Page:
There is no question that the way we work is changing. My Inc.com colleague Brit Morse wrote about a study that shows 62 percent of employees work remotely at least part time. That's partly due to the way companies are trying to attract the best talent, regardless of where they are located, but also because of advancements in technology that allow workers to stay connected with their teams. 

Those changes have real benefits to businesses and employees, from increased productivity, greater profitability, and a happier workforce. Now, with the coming 5G revolution, remote work is no longer a niche trend but will become the way we work.

Here are three ways 5G will change the way we work from home, or everywhere:

Increased Accessibility

Everyone who works remotely knows that the biggest challenge is relying on internet connections that aren't always, well, reliable. Even when you work out of your home, and pay for high-speed internet, that doesn't mean you always get what you pay for. And never mind when you're traveling, or trying to work out of your local coffee shop. Nothing is worse than trying to log on to a Zoom meeting and finding out you're barely able to get more than 2 MB/s. 

5G changes that because you no longer work at the mercy of the closest Wi-Fi hotspot. Having ultra-fast wireless capabilities built into your devices means that you'll be able to connect from virtually anywhere once carriers complete rolling out their 5G networks.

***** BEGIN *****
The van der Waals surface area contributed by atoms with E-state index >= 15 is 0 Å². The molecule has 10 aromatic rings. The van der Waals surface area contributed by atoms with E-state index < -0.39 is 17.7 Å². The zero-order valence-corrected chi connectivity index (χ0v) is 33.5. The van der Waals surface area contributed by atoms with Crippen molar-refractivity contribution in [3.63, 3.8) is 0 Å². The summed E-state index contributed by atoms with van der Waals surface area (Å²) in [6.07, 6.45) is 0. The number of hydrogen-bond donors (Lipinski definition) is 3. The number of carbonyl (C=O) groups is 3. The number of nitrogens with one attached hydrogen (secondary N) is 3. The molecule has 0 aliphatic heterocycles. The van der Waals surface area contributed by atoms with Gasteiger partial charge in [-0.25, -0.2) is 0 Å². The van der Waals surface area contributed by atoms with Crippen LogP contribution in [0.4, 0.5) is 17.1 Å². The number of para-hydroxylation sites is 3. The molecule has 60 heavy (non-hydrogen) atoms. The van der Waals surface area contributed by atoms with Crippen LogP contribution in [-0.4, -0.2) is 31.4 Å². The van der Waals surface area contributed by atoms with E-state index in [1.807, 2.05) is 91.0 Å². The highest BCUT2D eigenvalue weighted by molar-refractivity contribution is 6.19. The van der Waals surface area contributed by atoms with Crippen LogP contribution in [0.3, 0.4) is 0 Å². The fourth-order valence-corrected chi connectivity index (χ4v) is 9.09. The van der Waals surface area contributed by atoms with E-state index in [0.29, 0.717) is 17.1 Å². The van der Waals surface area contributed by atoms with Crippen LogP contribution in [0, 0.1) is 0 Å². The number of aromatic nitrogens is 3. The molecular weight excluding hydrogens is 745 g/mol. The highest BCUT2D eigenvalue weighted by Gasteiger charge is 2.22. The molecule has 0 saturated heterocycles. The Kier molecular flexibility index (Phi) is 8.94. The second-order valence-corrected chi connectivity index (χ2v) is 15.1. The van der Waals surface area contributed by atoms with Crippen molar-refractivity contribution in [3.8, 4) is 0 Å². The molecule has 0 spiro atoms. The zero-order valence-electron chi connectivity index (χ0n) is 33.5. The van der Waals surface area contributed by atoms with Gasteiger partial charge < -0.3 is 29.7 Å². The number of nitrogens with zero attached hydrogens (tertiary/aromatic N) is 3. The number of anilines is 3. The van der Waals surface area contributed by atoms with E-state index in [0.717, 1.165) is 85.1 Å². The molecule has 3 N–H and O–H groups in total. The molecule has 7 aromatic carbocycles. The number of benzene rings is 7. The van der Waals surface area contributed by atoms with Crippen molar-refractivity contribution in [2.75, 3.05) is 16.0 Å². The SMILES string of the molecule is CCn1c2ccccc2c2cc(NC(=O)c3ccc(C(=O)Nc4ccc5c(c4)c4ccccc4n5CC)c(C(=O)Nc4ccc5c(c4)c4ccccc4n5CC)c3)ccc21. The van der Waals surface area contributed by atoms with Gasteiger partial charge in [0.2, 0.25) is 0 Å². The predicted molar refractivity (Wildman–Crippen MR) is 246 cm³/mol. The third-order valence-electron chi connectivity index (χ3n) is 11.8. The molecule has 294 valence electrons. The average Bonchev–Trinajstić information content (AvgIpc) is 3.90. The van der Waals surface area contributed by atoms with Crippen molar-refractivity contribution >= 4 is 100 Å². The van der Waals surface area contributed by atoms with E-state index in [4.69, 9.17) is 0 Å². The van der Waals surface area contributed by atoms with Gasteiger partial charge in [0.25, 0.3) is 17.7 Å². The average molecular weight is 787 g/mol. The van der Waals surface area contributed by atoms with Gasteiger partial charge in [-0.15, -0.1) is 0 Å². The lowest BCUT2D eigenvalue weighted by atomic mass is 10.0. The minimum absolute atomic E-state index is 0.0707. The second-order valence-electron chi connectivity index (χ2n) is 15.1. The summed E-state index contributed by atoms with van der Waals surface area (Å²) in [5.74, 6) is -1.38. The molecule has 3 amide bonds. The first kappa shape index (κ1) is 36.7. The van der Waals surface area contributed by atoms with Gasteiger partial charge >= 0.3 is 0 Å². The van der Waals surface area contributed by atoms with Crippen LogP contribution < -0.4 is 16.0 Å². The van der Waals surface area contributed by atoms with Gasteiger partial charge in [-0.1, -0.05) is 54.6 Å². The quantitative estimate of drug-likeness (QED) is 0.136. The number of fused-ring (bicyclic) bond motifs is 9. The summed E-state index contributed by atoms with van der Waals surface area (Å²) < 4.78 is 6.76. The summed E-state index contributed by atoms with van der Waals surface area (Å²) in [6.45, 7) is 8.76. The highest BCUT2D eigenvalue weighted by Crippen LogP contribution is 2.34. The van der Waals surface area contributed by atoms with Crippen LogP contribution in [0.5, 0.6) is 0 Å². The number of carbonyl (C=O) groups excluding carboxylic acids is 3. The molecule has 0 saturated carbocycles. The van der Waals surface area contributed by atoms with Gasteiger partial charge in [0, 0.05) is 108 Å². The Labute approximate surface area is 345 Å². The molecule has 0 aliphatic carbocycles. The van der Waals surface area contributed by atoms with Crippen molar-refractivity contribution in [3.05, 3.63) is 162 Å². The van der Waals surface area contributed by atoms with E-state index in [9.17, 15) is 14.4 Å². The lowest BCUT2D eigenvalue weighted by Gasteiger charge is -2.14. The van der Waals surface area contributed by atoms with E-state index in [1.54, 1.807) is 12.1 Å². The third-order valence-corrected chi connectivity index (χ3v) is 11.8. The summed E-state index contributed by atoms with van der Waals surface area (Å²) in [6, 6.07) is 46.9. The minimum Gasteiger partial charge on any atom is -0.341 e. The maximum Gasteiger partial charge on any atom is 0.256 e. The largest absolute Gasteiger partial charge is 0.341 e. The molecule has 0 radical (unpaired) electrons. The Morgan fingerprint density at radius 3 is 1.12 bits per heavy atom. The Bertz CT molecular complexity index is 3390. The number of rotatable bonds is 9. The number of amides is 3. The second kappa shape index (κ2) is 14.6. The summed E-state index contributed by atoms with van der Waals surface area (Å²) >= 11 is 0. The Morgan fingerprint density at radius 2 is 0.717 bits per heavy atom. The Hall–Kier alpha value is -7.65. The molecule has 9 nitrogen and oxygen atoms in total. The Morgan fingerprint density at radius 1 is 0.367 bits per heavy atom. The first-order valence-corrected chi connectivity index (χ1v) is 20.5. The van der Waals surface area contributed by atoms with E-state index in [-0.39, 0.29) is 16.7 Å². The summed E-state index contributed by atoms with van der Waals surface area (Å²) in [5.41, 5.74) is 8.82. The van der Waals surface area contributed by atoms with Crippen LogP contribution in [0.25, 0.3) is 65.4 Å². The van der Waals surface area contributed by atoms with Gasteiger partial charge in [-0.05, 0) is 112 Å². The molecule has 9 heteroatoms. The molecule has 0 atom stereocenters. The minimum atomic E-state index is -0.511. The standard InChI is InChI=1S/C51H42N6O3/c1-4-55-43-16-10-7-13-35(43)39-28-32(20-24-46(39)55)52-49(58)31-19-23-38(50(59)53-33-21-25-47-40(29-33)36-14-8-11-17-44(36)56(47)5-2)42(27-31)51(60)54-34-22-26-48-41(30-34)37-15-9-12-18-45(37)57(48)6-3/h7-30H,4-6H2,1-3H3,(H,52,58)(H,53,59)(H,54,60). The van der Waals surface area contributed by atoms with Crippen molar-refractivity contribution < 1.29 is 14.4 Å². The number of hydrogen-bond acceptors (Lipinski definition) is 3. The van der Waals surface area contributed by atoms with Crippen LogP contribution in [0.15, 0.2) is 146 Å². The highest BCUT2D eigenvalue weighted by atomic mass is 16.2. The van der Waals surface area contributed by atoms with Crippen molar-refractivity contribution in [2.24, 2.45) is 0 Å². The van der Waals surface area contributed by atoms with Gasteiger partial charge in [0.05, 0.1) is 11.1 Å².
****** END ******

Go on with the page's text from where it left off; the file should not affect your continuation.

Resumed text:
Increased Functionality

With the increased speed and bandwidth of 5G comes the ability to work in some very interesting new ways. Now, it isn't that far-out to think about how virtual reality and augmented reality can allow us to work, even when we can't be there physically. For example, inspecting a factory in another country in real time, without having to leave your home office, is a viable scenario when you aren't constrained by the speed or reliability of your connection.

In fact, all kinds of work that currently require an employee's physical presence will be able to be done as 5G allows not just remote work but virtual work. That means remote workers will be able to actually interact with and manipulate objects or data from far away, in real time, just as if they were there.

For example, perhaps your job requires you to be onsite so you have access to vast amounts of data. Perhaps you're responsible for research or programming or other data-intensive work that has been harder to do remotely. With the arrival of 5G, however, those requirements no longer exist as you're able to access and process that same data in real time, from wherever you want to work.

Increased Productivity

The ability to work from anywhere, instead of having your work environment dictated by your job role or function, will lead to increased productivity as workers are able to create an environment that works for them. At the same time, 5G will allow those workers to remain connected both to their teams and the work that they do.

Not only will that lead to a boost of productivity for individual workers, but for companies as well. I work remotely, and one of the biggest challenges is all of the little delays that add up to a lot of time spent waiting. Waiting for meetings to launch. Waiting for files to upload. Waiting for images to sync across devices or networks.

5G, in addition to significantly faster data speeds, also means far lower latency. That's the short delay between the time when you request data and when it starts to download. 5G networks feature almost no latency, meaning that not only can you send more data with a command or interaction, but you can also do it instantly.  

The bottom line is that when you're no longer chained to an Ethernet cable or the availability of a Wi-Fi hotspot, the opportunities for staying productive no matter where you work start to become real. There's really no question that the future of work is increasingly remote. With the rollout of 5G, that future is near and it's arriving quickly.